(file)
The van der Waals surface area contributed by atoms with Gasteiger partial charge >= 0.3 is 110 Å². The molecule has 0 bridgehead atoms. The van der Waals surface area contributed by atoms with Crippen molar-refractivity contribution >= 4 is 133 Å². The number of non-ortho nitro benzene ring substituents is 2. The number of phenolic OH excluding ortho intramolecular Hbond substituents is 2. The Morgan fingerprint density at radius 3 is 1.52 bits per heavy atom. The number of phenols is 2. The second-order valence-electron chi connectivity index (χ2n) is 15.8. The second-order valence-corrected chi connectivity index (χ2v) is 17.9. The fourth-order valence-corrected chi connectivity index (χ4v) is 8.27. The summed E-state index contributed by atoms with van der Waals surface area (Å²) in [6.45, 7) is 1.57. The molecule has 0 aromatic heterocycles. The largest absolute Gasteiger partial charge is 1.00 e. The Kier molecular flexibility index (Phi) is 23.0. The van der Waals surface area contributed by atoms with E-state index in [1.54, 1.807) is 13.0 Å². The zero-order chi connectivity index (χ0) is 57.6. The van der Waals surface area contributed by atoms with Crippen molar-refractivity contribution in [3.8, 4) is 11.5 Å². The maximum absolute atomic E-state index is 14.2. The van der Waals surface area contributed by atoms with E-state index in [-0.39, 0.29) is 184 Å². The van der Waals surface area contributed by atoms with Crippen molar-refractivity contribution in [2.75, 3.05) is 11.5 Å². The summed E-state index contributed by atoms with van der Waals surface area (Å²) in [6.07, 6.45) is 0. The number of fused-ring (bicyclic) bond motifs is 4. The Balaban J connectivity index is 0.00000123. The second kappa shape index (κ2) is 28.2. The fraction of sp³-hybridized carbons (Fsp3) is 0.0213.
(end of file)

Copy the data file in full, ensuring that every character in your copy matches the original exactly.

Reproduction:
The van der Waals surface area contributed by atoms with Gasteiger partial charge >= 0.3 is 110 Å². The molecule has 0 bridgehead atoms. The van der Waals surface area contributed by atoms with Crippen molar-refractivity contribution >= 4 is 133 Å². The number of non-ortho nitro benzene ring substituents is 2. The number of phenolic OH excluding ortho intramolecular Hbond substituents is 2. The Morgan fingerprint density at radius 3 is 1.52 bits per heavy atom. The number of phenols is 2. The second-order valence-electron chi connectivity index (χ2n) is 15.8. The second-order valence-corrected chi connectivity index (χ2v) is 17.9. The fourth-order valence-corrected chi connectivity index (χ4v) is 8.27. The summed E-state index contributed by atoms with van der Waals surface area (Å²) in [6.45, 7) is 1.57. The molecule has 0 aromatic heterocycles. The largest absolute Gasteiger partial charge is 1.00 e. The Kier molecular flexibility index (Phi) is 23.0. The van der Waals surface area contributed by atoms with E-state index in [1.54, 1.807) is 13.0 Å². The zero-order chi connectivity index (χ0) is 57.6. The van der Waals surface area contributed by atoms with Crippen molar-refractivity contribution in [3.8, 4) is 11.5 Å². The maximum absolute atomic E-state index is 14.2. The van der Waals surface area contributed by atoms with E-state index in [-0.39, 0.29) is 184 Å². The van der Waals surface area contributed by atoms with Crippen molar-refractivity contribution in [2.75, 3.05) is 11.5 Å². The summed E-state index contributed by atoms with van der Waals surface area (Å²) in [6.07, 6.45) is 0. The number of fused-ring (bicyclic) bond motifs is 4. The Balaban J connectivity index is 0.00000123. The second kappa shape index (κ2) is 28.2. The fraction of sp³-hybridized carbons (Fsp3) is 0.0213.